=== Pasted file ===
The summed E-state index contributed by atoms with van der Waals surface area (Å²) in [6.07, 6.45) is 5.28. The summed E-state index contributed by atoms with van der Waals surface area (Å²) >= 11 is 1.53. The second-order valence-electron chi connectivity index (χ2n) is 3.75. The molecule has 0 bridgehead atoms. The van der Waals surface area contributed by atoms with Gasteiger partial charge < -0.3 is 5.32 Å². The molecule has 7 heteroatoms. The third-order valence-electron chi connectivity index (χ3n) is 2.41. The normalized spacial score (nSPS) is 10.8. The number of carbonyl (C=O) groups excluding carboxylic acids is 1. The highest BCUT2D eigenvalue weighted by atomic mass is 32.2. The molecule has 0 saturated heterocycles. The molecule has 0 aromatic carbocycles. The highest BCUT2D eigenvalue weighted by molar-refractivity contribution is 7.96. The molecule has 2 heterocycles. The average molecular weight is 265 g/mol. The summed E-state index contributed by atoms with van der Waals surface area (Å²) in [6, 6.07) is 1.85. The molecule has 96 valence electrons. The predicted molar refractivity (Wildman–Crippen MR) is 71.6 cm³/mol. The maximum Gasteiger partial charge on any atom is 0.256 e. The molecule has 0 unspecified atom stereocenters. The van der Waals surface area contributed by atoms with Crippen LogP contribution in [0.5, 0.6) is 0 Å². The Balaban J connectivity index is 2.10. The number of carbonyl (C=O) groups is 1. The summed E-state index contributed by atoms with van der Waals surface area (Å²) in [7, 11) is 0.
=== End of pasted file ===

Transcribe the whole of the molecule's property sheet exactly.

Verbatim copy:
The summed E-state index contributed by atoms with van der Waals surface area (Å²) in [6.07, 6.45) is 5.28. The summed E-state index contributed by atoms with van der Waals surface area (Å²) >= 11 is 1.53. The second-order valence-electron chi connectivity index (χ2n) is 3.75. The molecule has 0 bridgehead atoms. The van der Waals surface area contributed by atoms with Gasteiger partial charge < -0.3 is 5.32 Å². The molecule has 7 heteroatoms. The third-order valence-electron chi connectivity index (χ3n) is 2.41. The normalized spacial score (nSPS) is 10.8. The number of carbonyl (C=O) groups excluding carboxylic acids is 1. The highest BCUT2D eigenvalue weighted by atomic mass is 32.2. The molecule has 0 saturated heterocycles. The molecule has 0 aromatic carbocycles. The highest BCUT2D eigenvalue weighted by molar-refractivity contribution is 7.96. The molecule has 2 heterocycles. The average molecular weight is 265 g/mol. The summed E-state index contributed by atoms with van der Waals surface area (Å²) in [6, 6.07) is 1.85. The molecule has 96 valence electrons. The predicted molar refractivity (Wildman–Crippen MR) is 71.6 cm³/mol. The maximum Gasteiger partial charge on any atom is 0.256 e. The molecule has 0 unspecified atom stereocenters. The van der Waals surface area contributed by atoms with Crippen LogP contribution in [0.5, 0.6) is 0 Å². The Balaban J connectivity index is 2.10. The number of carbonyl (C=O) groups is 1. The summed E-state index contributed by atoms with van der Waals surface area (Å²) in [7, 11) is 0.